Part dedicated professional, part creative thinker and part con man.
On a weekly basis a major corporation’s data is compromised in a most public fashion – in an instant slaughtering consumer confidence and bringing immediate disgrace. Who doesn’t remember the Google Aurora attacks and AT&T’s iPad data leak exposing 114,000 users personal information and costing them millions? Yet unbeknownst to the public, legions of ethical hackers (AKA penetration testers) are quietly pilfering passwords, war-driving, finding vulnerabilities and brute forcing their way into protected systems… and doing so with great ease. How much ease? According to Michael Miora, President & Founder of ContingenZ Corp, if given ample resources without too many restrictions his team can penetrate a financial institutions network and gain access to sensitive client information in a few hours. Ben Fortenberry of PROACCURA is a little more conservative, but still offers a chilling figure of a few hours, to several days.
The easiest way to break into a network isn’t an elaborate and long-planned attack, nor is it a few keystrokes as portrayed on T.V. explains Miora “Probably the most well known and ignored vulnerabilities are still social engineering issues such as shoulder surfing, tailgating, impersonation, and other techniques.” End users require certain permissions in order to do their job, which create varying levels of risk, which are controlled by each end user. If an end user is negligent it can compromise the entire company and enable attackers to bypass all external defenses and have a foothold in the internal network.
Some penetration testers however are more James Bond and less keyboard commando. Dave Chronister of Parameter Security does whatever it takes to get the job done, even if it involves a costume and some sweet-talking, “I was able to install Trojans on every computer in a bank’s branch in 15 minutes by walking through the front door, pretending to be an exterminator.” Does your company have policies in place to validate the identity and employer of all visitors on premise? If you answered yes – think about it one more time… when was the last time you asked your UPS driver for his ID and confirmed it with his dispatching office?
Clearly, these ethical hackers don’t mess around – but what purpose do they serve? They’re actually hired by security-conscious organizations to test systems, policies and procedures in order to expose and report weaknesses. Fortenberry provided a surprising example “I identified what appeared to be modified remnants of the "Code Red Worm" on a large health care providers Web server. A couple of quick modifications to the publicly available exploit code resulted in full access to the compromised web server. After a short analysis of the log files and file system revealed that the server had been compromised for months and was actively being used by an unauthorized user.” Fortenberry immediately reported his findings to the organization and the penetration test quickly morphed into a forensic analysis - “It turned out that the entire facility had been compromised and confidential information had been accessed.”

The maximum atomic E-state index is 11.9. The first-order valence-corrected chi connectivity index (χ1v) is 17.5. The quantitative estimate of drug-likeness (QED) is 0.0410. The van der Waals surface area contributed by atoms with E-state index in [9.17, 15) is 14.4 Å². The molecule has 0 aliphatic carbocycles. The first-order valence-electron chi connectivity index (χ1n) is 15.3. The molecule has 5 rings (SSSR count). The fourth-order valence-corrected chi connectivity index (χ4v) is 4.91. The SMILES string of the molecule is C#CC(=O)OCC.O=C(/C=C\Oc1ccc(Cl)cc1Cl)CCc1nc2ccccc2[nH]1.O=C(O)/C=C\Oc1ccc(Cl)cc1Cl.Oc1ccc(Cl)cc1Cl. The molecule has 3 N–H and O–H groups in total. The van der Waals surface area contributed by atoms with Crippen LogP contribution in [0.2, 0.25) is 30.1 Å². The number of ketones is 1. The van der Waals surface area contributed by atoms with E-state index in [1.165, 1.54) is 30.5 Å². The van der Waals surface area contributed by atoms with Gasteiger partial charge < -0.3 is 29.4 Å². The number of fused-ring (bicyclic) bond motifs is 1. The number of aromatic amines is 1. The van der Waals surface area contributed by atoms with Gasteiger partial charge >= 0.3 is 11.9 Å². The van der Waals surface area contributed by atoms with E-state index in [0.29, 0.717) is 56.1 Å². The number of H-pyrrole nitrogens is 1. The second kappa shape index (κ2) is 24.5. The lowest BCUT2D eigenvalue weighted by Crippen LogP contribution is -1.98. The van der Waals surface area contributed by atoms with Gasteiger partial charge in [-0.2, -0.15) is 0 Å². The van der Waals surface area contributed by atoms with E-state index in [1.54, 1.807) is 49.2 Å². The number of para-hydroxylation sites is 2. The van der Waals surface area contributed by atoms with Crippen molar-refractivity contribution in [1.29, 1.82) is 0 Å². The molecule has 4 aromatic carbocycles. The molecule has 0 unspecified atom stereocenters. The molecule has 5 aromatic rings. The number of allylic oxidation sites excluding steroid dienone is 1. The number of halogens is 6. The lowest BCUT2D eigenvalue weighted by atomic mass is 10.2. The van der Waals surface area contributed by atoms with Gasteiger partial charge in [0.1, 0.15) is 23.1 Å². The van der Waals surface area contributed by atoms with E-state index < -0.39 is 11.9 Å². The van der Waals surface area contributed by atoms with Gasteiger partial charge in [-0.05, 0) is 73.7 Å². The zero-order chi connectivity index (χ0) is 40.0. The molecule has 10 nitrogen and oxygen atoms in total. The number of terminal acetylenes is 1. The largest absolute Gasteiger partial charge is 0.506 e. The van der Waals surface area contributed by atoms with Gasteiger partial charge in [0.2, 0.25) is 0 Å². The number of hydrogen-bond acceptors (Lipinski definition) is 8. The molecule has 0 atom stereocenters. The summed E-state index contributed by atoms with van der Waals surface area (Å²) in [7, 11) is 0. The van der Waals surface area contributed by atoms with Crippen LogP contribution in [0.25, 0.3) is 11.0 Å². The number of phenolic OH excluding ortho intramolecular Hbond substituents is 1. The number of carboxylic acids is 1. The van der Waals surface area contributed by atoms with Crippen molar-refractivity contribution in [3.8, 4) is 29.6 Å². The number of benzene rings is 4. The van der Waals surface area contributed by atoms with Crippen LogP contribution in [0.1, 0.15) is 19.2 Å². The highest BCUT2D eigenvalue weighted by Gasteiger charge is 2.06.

On the contrary, some organizations use penetration testing firms for political purposes. According to Chronister “Many corporations will set the rules of engagement artificially tight so they can get a clear bill of health, while many real world scenarios in which they are vulnerable are not tested.” Chronister was quick to point out a widespread false sense of security amongst most organizations. “They believe if they have this or that security device they are safe. They think if they don’t see intrusions they’re not happening. These are usually the same corporations using event logs to detect intrusions on the same system the logs are stored and if I have gained access to that system I will erase my activity from the logs.” Chronister rated the average corporation’s network security at a paltry four out of ten and the average financial institution a six out of ten. Fortenberry provided more optimistic figures at five and seven respectively. Miora declined to comment.
Call them penetration testers or ethical hackers, they’re breaking into networks like Houdini on Red Bull, but whatever you call them make sure it’s followed by “one of the good guys.”